Historians have little use for the EJ Brady of 1937 or 1946. Situated in 1918, his enthusiastic outpourings are assumed to reflect the spirit of the age, but, in 1937, they seem out of place, maybe even eccentric. It’s as if time had passed him by. And yet Brady was, to the end, intelligent and alert, a voracious reader who eagerly devoured news of the latest scientific discoveries. 12 Rather than being left in the wake of history, Brady no doubt believed himself in the vanguard of progress, and perhaps he was, for when he died in 1952, a new swell of national optimism was building. In the 1950s, Geoffrey Blainey notes, ‘almost everything seemed possible—Australia was again unlimited’. 13 If Brady had lived but a few years longer, he could have read a detailed survey of Australia’s developmental prospects, published in the Sydney Morning Herald under the title ‘Australia Unlimited’. ‘Confidence’, the 32-page supplement declared, was the ‘theme for the future’—‘no pessimism sours the conviction that confidence can prevail’. ‘At last’, the old man might have sighed, ‘at last…’.



Notes:

  1. Joseph Michael Powell, Griffith Taylor and ‘Australia Unlimited’, The John Murtagh Macrossan Memorial Lecture, 1992, University of Queensland Press, Brisbane, 1992, p. 9.
  2. Powell, Griffith Taylor and ‘Australia Unlimited’, p. 9; Stuart Macintyre, 1901-1942: The succeeding age, Oxford history of Australia, vol. 4, Oxford University Press, Melbourne,1986, pp. 198-9; William Lines, Taming the great south land: a history of the conquest of nature in Australia, Allen & Unwin, Sydney, 1991, p. 168; David Day, Claiming a continent: a history of Australia, Angus & Robertson, Sydney, 1996, p. 253; Geoffrey Blainey, This land is all horizons: Australian fears and visions, 2001 Boyer Lectures, ABC Books, Sydney, 2001, p. 5; Tom Griffiths, Hunters and collectors: the antiquarian imagination in Australia, Cambridge University Press, Cambridge, 1996, p. 186; Warwick Anderson, The cultivation of whiteness: science, health and racial destiny in Australia, Melbourne University Press, Melbourne, 2002, pp. 163-4.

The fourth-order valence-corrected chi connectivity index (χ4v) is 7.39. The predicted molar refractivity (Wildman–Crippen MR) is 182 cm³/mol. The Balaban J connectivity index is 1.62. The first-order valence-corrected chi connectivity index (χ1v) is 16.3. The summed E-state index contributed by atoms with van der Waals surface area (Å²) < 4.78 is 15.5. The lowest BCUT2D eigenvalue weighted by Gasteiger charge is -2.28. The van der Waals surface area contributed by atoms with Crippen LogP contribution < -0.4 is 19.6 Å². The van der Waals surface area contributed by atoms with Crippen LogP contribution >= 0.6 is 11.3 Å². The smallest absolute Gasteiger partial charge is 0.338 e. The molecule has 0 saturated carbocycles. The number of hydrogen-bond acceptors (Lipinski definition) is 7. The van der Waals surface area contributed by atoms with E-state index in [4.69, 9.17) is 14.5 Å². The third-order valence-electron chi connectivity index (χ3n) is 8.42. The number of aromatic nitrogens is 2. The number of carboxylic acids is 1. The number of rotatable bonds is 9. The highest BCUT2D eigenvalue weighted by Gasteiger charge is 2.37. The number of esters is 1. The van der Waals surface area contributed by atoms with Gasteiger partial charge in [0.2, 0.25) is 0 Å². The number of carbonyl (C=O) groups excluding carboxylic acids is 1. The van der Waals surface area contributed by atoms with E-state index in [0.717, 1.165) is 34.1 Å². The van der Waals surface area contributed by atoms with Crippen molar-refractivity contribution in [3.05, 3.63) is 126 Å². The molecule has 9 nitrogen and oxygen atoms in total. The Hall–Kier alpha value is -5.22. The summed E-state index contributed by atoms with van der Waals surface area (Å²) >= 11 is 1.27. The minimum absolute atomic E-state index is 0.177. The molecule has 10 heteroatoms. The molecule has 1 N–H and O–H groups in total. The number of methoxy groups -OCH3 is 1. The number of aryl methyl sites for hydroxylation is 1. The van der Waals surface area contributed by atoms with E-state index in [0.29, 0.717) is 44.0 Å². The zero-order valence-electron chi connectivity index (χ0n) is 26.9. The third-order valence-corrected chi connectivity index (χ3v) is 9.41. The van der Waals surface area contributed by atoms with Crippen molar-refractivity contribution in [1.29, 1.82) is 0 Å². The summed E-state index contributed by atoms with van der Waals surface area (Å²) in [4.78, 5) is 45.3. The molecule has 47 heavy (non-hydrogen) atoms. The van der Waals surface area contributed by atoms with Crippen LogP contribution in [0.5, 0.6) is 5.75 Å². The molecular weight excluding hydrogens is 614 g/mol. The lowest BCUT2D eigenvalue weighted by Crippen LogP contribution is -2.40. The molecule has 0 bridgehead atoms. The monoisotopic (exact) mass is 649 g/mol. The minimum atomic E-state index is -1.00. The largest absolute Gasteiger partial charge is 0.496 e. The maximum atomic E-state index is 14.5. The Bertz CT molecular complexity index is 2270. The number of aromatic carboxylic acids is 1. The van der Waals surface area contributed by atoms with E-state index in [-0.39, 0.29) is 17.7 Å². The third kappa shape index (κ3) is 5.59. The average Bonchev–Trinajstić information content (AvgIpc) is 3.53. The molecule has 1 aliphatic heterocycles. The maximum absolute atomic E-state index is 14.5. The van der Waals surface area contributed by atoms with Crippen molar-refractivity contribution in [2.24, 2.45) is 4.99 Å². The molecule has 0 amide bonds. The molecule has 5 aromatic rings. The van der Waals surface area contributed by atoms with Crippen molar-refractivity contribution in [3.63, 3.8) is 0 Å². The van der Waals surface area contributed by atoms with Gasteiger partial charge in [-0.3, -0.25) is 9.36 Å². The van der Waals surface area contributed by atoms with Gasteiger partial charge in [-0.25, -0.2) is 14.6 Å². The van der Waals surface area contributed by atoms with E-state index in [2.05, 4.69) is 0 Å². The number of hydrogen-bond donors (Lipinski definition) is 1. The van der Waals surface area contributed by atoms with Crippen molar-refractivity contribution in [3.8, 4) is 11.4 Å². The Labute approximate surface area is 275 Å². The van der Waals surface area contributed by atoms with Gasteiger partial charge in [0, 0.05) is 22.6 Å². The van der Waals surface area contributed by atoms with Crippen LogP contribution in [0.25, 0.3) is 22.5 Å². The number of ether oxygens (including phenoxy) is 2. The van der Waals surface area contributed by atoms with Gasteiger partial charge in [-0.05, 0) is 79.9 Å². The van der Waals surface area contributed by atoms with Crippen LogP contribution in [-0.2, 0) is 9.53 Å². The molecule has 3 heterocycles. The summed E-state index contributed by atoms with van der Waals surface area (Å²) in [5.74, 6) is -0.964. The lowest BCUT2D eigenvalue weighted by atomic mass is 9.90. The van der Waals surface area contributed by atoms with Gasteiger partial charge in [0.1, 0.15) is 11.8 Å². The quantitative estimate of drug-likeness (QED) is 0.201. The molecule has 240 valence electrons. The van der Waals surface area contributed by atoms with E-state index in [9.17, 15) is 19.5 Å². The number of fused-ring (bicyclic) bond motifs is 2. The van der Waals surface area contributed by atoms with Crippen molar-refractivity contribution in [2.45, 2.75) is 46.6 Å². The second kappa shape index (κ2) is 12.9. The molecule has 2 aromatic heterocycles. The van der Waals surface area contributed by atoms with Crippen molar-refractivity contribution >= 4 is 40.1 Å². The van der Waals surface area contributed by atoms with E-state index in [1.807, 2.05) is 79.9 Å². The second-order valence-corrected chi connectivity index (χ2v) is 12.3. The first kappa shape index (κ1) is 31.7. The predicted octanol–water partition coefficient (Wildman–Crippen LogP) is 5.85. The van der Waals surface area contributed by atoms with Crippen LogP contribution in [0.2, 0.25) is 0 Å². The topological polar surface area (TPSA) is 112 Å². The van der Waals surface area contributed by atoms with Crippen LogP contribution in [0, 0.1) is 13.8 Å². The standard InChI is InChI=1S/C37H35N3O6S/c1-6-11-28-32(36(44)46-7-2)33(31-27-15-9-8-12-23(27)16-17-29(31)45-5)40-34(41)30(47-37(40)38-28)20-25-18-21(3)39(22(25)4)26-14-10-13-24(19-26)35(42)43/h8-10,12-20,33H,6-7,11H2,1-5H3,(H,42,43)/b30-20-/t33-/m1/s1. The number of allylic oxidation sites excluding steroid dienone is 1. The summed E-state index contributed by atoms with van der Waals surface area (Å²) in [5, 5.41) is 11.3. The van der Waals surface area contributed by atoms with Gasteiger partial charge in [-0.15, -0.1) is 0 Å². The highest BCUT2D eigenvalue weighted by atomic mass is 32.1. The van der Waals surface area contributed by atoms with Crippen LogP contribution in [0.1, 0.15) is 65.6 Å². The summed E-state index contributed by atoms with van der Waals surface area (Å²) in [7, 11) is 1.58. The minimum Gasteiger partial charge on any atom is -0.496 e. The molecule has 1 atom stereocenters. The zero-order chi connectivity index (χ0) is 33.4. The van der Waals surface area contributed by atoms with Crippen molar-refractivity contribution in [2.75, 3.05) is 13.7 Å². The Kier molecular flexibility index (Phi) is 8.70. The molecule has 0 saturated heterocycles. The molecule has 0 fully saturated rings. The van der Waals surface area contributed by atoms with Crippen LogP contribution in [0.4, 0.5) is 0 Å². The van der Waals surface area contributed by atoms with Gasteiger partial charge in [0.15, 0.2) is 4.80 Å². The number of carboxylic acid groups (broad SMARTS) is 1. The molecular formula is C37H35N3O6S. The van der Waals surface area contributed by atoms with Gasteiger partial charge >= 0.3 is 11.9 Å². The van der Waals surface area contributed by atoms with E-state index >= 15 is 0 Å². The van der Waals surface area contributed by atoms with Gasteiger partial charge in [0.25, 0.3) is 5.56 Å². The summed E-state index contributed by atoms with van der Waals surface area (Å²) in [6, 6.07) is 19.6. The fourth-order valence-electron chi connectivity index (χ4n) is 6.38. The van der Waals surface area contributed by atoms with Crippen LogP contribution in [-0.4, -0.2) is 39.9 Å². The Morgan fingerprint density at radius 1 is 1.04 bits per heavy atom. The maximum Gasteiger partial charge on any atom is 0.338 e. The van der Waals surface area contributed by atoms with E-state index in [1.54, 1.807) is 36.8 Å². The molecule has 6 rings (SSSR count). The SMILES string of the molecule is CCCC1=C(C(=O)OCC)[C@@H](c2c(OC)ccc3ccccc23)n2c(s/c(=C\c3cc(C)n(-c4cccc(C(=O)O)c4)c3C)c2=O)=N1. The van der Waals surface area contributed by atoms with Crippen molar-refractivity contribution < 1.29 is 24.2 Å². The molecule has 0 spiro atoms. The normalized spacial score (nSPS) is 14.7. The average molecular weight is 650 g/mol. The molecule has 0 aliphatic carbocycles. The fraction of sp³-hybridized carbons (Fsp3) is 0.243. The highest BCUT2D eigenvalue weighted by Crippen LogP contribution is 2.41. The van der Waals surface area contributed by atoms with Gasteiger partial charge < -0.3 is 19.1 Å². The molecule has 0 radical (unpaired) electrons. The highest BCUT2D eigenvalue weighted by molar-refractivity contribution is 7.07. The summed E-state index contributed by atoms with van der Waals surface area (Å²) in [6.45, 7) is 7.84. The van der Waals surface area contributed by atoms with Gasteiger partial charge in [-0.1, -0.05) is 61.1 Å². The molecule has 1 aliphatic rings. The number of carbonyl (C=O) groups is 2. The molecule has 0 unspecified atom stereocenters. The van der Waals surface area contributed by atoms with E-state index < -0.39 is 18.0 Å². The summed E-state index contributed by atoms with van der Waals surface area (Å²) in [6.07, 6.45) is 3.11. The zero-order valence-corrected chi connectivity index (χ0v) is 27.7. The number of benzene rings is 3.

3. Bertram Stevens, ‘Australian writers – Edwin J Brady’, Herald, 16 August 1919.
  4. Brady, Australia Unlimited, p. 101.
  5. Lenore Layman, ‘Development’, in Graeme Davison, John Hirst and Stuart Macintyre (eds), The Oxford Companion to Australian History, Oxford University Press, Melbourne, 1998, pp. 184-6; P Loveday, ‘Liberals and the idea of development’, Australian Journal of Politics and History, vol. 23, no. 2, 1977, pp. 219-226; Beverley Kingston, Glad, confident morning, 1860-1900, Oxford history of Australia, vol. 3, Oxford University Press, Melbourne, 1993, pp. 57-62.
  6. Macintrye, The succeeding age, p. 201; WH Richmond, ‘S. M. Bruce and Australian Economic Policy 1923-9’, Australian Economic History Review, vol. 23, no. 2, September 1983, pp. 238-257.
  7. Letter from JC Watson to EJ Brady, 17 March 1906, Brady papers, NLA: MS 206, Series 10b.
  8. Letter from EJ Brady to Calwell, 30 March 1946, Brady papers, NLA: MS 206, Series 10b.
  9. ‘Australia Unlimited 1946 – Victory Edition – Foreword’, draft in Brady papers, NLA: MS 206, Series 10a.
  10. EJ Brady, ‘Faith in Australia: solving the national problem’, Life Digest, vol. 9, no. 1, April 1946, p. 2. See also: EJ Brady, ‘Can the dead heart of Australia be revived?’, Australasian, 12 June 1937, p. 5; EJ Brady, ‘What is to be done with our vast north?’, Australasian, 3 July 1937, p. 5; EJ Brady, ‘“I’s” for Australia – irrigation and immigration’, Australasian, 21 August 1937, p. 5; EJ Brady, ‘A map and some pins’, Bank Notes, vol. 21, September 1938, pp. 10-13; EJ Brady, ‘Brady replies to Shaw—”the arch legpuller of Whitehall Court”‘, Life Digest, vol. 8, no. 10, January 1946, pp. 8-10.
  11. Brady, ‘Faith in Australia’, p. 1.
  12. John Broughton Webb, ‘A critical biography of Edwin James Brady, 1869-1952’, PhD, University of Sydney, 1972, pp. 28-9, 269, 440.
  13. Blainey, This land is all horizons, p. 11.